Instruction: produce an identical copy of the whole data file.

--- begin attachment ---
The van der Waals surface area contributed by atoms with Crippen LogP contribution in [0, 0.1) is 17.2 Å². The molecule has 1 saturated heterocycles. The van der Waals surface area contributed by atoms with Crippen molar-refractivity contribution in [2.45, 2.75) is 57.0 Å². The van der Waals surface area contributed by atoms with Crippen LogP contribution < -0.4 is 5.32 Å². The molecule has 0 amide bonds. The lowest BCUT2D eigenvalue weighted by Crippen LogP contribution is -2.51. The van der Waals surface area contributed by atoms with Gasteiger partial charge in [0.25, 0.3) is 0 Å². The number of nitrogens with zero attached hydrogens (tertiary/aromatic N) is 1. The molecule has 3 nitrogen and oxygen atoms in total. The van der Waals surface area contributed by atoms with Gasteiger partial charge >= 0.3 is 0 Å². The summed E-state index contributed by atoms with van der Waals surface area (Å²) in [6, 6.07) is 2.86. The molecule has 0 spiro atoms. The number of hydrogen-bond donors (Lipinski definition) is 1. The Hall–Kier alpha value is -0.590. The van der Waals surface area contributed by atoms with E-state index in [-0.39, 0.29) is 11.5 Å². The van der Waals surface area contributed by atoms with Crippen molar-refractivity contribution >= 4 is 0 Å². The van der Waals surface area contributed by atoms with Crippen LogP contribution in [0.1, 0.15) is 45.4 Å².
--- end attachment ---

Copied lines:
The van der Waals surface area contributed by atoms with Crippen LogP contribution in [0, 0.1) is 17.2 Å². The molecule has 1 saturated heterocycles. The van der Waals surface area contributed by atoms with Crippen molar-refractivity contribution in [2.45, 2.75) is 57.0 Å². The van der Waals surface area contributed by atoms with Crippen LogP contribution < -0.4 is 5.32 Å². The molecule has 0 amide bonds. The lowest BCUT2D eigenvalue weighted by Crippen LogP contribution is -2.51. The van der Waals surface area contributed by atoms with Gasteiger partial charge in [0.25, 0.3) is 0 Å². The number of nitrogens with zero attached hydrogens (tertiary/aromatic N) is 1. The molecule has 3 nitrogen and oxygen atoms in total. The van der Waals surface area contributed by atoms with Gasteiger partial charge >= 0.3 is 0 Å². The summed E-state index contributed by atoms with van der Waals surface area (Å²) in [6, 6.07) is 2.86. The molecule has 0 spiro atoms. The number of hydrogen-bond donors (Lipinski definition) is 1. The Hall–Kier alpha value is -0.590. The van der Waals surface area contributed by atoms with E-state index in [-0.39, 0.29) is 11.5 Å². The van der Waals surface area contributed by atoms with Crippen molar-refractivity contribution >= 4 is 0 Å². The van der Waals surface area contributed by atoms with Crippen LogP contribution in [0.1, 0.15) is 45.4 Å².